Stock Market's Three-Year Rally Has Fed to Thank

Federal Reserve easing has helped fire up one of the strongest stock market rebounds ever, and the promise of more is keeping it going.

Bull Market
Stockbyte | Getty Images
Bull Market

The chart of the S&P 500's more-than-100 percent run—from its March 2009 low of 666 to its current 1340-plus level—generally depicts the most powerful comeback of the past seven cyclical stock market recoveries, Wells Fargo Advisors analysts say.

Yet, unlike some of those other periods, the economic recovery has been sluggish and nearly stumbled.

In the nearly three-year run, the S&P 500 reached its cyclical high of 1,370 in May 2011. That was just before the Fed's "QE2," or its second quantitative easingprogram came to an end at the end of June. The Fed purchased $600 billion Treasury securities under that program in an effort to drive rates lower and send investors into riskier assets — like stocks.

From May through early October, the stock market moved lower as the debt ceiling debate raged in Washington, and the economy and Europe worried markets.

The S&P bottomed in early October at 1,074, just as the Fed embarked on yet another program, "operation twist." The "twist" involves Fed purchases of longer duration Treasurys, using the proceeds from sales of shorter term securities.

The S&P 500 since then has gained more than 22 percent, hitting occasional bumps related to the European debt crisis.

Coincidental or not, the Fed has been there whenever the bull has needed an extra push.

Stuart Freeman, chief equity strategist for Wells Fargo Advisors, said the Fed's easing programs, aside from the improved economy, has definitely been a factor driving stocks.

"We probably wouldn't have reached 1,370 until maybe the middle of this year" were it not for the Fed's activity, said Freeman. He noted that the announcement of QE2 last year drove the S&P well above the rest of the prior stock rebound cycles by April and May, and well above his then year end target of 1,250-1,275. (see chart above)

Freeman says that as QE2 came to an end, investors anticipated that the economy might slow without help from the Fed, and it proceeded to move lower during the softer economic period last summer. The S&P, at that point, was performing below the levels of recoveries in the early 1980s and the early 1970s.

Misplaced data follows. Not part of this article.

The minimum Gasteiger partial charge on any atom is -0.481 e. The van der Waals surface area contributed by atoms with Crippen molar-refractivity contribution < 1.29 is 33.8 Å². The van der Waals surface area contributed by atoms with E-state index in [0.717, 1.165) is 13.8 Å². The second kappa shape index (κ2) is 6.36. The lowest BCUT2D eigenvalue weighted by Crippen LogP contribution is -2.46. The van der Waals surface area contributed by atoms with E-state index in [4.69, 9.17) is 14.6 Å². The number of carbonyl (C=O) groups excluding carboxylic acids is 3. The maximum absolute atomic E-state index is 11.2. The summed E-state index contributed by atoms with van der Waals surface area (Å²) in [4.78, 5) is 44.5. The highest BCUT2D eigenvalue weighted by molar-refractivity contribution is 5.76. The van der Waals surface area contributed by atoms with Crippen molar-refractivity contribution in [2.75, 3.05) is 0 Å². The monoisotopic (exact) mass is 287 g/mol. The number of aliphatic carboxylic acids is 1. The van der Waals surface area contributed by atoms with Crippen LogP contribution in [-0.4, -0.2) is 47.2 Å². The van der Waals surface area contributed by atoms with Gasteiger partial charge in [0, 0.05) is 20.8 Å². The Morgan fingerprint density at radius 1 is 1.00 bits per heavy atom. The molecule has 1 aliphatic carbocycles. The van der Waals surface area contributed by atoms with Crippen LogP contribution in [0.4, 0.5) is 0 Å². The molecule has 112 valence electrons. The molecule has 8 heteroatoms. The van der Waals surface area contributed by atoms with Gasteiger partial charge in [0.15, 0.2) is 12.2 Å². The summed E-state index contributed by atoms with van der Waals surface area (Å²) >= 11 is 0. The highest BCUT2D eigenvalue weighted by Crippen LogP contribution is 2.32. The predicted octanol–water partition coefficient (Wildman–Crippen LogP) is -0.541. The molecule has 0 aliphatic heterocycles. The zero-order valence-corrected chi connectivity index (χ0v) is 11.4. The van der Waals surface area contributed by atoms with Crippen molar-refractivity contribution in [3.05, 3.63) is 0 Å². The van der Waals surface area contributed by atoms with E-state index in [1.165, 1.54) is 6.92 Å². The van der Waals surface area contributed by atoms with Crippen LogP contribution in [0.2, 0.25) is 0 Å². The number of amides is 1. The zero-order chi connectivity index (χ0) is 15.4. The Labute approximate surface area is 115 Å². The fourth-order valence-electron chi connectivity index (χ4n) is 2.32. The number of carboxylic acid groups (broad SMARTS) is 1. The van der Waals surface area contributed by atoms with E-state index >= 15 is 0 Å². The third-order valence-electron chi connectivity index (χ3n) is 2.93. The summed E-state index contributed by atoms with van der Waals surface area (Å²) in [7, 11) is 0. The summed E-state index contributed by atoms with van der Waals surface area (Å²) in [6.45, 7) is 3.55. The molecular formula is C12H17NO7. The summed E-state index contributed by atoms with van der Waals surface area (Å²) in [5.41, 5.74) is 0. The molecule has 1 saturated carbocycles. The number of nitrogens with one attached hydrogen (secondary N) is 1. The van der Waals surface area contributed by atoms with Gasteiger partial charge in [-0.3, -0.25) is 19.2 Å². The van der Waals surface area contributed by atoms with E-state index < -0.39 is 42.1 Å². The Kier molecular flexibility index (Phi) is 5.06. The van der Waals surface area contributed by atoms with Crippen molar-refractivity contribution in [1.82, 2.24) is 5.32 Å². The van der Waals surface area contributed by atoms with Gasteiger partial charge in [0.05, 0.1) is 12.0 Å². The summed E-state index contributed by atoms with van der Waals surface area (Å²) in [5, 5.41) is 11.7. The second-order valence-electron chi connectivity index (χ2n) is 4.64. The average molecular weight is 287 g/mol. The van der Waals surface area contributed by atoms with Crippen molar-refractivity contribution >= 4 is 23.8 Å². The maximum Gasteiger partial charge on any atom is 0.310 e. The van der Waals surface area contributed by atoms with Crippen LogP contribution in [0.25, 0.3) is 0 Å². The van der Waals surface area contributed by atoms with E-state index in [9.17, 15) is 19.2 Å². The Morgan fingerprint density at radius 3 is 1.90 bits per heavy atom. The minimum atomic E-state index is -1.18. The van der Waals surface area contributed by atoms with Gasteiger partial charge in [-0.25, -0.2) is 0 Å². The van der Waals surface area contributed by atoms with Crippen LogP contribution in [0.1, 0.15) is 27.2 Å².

He cautions the same thing could happen this year, with the bull galloping too far ahead of where it may ultimately end up finishing the year. Feeding the bull once more is the promise of more Fed easing.

"If we continue to see this market move in a short period of time back to the 1,400 level or above, in the short run our thought would be, it may well be ahead of itself," said Freeman. His year-end target is 1,325 to 1,375.

Recent stronger economic data, particularly the January employment report, has dampened some expectations for more Fed easing. But Fed Chairman Ben Bernanke this week emphasized to a Senate committee that the unemployment rate is still too high and the numbers mask a worse jobs picture.

San Francisco Fed President John Williams, in a speech Wednesday, also held out the prospect of more QE. He said if the economy loses momentum and inflation remains well below 2 percent, the Fed could do more asset purchases, specifically aimed at mortgage-backed securities.

Freeman said the market is now factoring in a "QE3" program. The market has been expecting a program aimed at housing, with the Fed buying billions of dollars of mortgage securities.

Others agree. "The Fed has created an environment where it's painful not to take risk," said Ward McCarthy, chief financial economist at Jefferies. "You have real negative rates across the entire yield curve. So if you want inflationto erode the value of your principle, the message is to stay in Treasurys."

McCarthy expects the Fed to announce QE3, and the Fed chairman will use every opportunity to make a case for it, as he did in Congressional testimony twice in the past two weeks.

Follow Patti Domm on Twitter: @pattidomm